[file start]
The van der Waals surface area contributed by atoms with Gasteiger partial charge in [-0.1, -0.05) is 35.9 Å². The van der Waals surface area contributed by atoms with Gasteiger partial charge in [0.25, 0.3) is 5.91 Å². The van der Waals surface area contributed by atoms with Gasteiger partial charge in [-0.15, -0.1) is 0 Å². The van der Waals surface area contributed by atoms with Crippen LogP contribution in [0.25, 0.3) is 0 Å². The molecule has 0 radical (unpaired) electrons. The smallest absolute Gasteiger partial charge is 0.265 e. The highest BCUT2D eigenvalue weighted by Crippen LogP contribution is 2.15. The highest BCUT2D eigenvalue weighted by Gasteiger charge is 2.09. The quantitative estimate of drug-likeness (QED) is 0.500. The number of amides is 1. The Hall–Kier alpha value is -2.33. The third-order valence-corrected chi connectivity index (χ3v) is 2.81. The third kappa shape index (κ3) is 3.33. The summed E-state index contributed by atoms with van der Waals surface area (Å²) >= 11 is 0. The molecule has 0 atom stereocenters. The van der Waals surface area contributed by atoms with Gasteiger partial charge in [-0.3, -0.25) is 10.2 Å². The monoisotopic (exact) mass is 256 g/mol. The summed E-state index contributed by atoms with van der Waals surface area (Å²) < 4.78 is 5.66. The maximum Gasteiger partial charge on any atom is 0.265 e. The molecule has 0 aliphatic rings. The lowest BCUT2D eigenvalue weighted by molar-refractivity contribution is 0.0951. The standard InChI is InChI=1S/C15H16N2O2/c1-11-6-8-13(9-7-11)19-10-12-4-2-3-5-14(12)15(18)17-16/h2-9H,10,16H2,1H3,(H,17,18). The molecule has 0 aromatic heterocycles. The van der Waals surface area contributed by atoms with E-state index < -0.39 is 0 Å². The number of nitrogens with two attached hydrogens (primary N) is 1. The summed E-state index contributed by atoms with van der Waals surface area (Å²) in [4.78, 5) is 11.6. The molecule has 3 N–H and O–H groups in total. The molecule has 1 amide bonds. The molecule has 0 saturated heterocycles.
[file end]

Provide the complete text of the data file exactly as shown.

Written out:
The van der Waals surface area contributed by atoms with Gasteiger partial charge in [-0.1, -0.05) is 35.9 Å². The van der Waals surface area contributed by atoms with Gasteiger partial charge in [0.25, 0.3) is 5.91 Å². The van der Waals surface area contributed by atoms with Gasteiger partial charge in [-0.15, -0.1) is 0 Å². The van der Waals surface area contributed by atoms with Crippen LogP contribution in [0.25, 0.3) is 0 Å². The molecule has 0 radical (unpaired) electrons. The smallest absolute Gasteiger partial charge is 0.265 e. The highest BCUT2D eigenvalue weighted by Crippen LogP contribution is 2.15. The highest BCUT2D eigenvalue weighted by Gasteiger charge is 2.09. The quantitative estimate of drug-likeness (QED) is 0.500. The number of amides is 1. The Hall–Kier alpha value is -2.33. The third-order valence-corrected chi connectivity index (χ3v) is 2.81. The third kappa shape index (κ3) is 3.33. The summed E-state index contributed by atoms with van der Waals surface area (Å²) >= 11 is 0. The molecule has 0 atom stereocenters. The van der Waals surface area contributed by atoms with Gasteiger partial charge in [-0.3, -0.25) is 10.2 Å². The monoisotopic (exact) mass is 256 g/mol. The summed E-state index contributed by atoms with van der Waals surface area (Å²) < 4.78 is 5.66. The maximum Gasteiger partial charge on any atom is 0.265 e. The molecule has 0 aliphatic rings. The lowest BCUT2D eigenvalue weighted by molar-refractivity contribution is 0.0951. The standard InChI is InChI=1S/C15H16N2O2/c1-11-6-8-13(9-7-11)19-10-12-4-2-3-5-14(12)15(18)17-16/h2-9H,10,16H2,1H3,(H,17,18). The molecule has 0 aromatic heterocycles. The van der Waals surface area contributed by atoms with E-state index < -0.39 is 0 Å². The number of nitrogens with two attached hydrogens (primary N) is 1. The summed E-state index contributed by atoms with van der Waals surface area (Å²) in [4.78, 5) is 11.6. The molecule has 3 N–H and O–H groups in total. The molecule has 1 amide bonds. The molecule has 0 saturated heterocycles.